SAFE SCHOOLS, SAFE KIDS: Crisis Intervention Training is a Community Asset

By Officer Mike Austin, Davies High School Resource Officer Michael.Austin@fargo.k12.nd.us

School Resource Officer Michael AustinIn June, local School Resource Officers (SRO’s) attended a week-long Crisis Intervention Training program. Crisis Intervention Training (CIT) is a community-wide effort to intervene with people who have a behavioral health issue such as mental illness, suicide or chemical dependency issues and who are in crisis. The training session was made up of area SRO’s, Cass County social workers, Sanford Hospital staff, Youth Works, and other Human Resources providers who serve youth in our community. This course was tailored to adolescents and the issues that they commonly face.

So what is CIT? It is a local effort to improve law enforcement’s response to people who are in crisis due to mental health or chemical dependency issues. The program stresses cooperation between local mental health, law enforcement, social services, individuals and families affected by mental illness. During the 40-hour CIT course, participants are taught skills on how to identify people in crisis, de-escalate techniques, and participated in role playing exercises.

Why do we need CIT for youth? There are many complex, multi-system breakdowns that have led to the criminalization of youth with mental health needs. One reason youth become unnecessarily entangled with the juvenile justice system is a lack of crisis intervention services in schools and communities. For some youth, contact with law enforcement is their first call for help and may be the first time they have the opportunity to get the help they need. For others, it is the last resort after exhausting all other options to accessing care. (Taken from National Alliance on Mental Illness website, www.nami.org.)

Many times a CIT officer’s response to a crisis situation will be very different than an officer without CIT. The traditional response has been to quickly get the situation under control, make an arrest and hand the subject off to the next agency and never look back. Officers with CIT are taught to slow things down by using de-escalation techniques. Many times officers will divert the subject from the legal system and try to find them the proper mental health agency that can help them deal with their issues. With the CIT approach, many times law enforcement finds that it improves relationships between them and the subjects who are in crisis. The person in crisis feels that Law Enforcement listened to them and really cared for their well-being, which helps develop trust for future encounters.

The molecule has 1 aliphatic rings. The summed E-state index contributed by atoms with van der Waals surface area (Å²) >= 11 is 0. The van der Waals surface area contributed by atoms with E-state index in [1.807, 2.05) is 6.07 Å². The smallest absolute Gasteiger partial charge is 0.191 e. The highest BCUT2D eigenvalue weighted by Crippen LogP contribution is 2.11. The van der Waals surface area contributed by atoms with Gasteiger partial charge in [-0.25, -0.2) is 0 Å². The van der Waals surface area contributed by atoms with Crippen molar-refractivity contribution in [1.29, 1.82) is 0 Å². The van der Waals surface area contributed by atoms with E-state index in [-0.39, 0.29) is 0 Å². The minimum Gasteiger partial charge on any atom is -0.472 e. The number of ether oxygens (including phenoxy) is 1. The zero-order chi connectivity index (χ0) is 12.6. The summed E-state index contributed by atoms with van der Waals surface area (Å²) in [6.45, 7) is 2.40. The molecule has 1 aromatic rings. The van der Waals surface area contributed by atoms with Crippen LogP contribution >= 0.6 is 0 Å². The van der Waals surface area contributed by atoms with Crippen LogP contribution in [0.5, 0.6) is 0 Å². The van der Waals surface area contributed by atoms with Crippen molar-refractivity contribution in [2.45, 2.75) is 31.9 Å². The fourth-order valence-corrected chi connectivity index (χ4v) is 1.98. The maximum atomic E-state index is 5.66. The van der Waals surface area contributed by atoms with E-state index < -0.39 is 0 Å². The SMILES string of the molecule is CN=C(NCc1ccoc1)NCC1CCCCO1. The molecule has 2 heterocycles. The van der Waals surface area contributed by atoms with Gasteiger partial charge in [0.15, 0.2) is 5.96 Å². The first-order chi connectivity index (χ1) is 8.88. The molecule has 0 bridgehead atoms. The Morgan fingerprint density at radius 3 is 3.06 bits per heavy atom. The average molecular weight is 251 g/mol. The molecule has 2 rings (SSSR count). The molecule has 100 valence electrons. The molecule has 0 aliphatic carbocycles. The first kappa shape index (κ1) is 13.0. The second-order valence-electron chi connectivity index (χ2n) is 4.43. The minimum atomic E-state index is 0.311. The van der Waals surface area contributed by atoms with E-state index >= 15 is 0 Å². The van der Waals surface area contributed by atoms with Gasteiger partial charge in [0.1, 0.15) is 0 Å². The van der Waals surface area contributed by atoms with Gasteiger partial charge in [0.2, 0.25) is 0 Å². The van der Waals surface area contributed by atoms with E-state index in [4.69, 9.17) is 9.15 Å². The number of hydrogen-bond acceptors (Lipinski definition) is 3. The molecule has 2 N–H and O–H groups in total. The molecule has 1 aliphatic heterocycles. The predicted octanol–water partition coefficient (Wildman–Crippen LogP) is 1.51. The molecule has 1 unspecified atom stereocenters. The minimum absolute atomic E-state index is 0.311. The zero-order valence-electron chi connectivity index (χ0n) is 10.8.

According to Lt. Jeff Skuza of the Fargo Police Department, “Because they are usually the first to confront a person in crisis, law enforcement and corrections officers factor the most prominently in the CIT program, but they train alongside other human services providers such as mental health, medical, detoxification programs, homeless shelters and advocates. Training together this way promotes de-escalation skills with the people they serve and team building among these groups. Across the country, CIT has improved relationships between these organizations, reduced the number of use of force incidents with law enforcement and promoted understanding and rapport between law enforcement and those with behavioral health issues and their families.”

Three CIT courses are held in Fargo per year. Currently, 32 Fargo Police officers are CIT-certified, 30 of them in the Patrol department.

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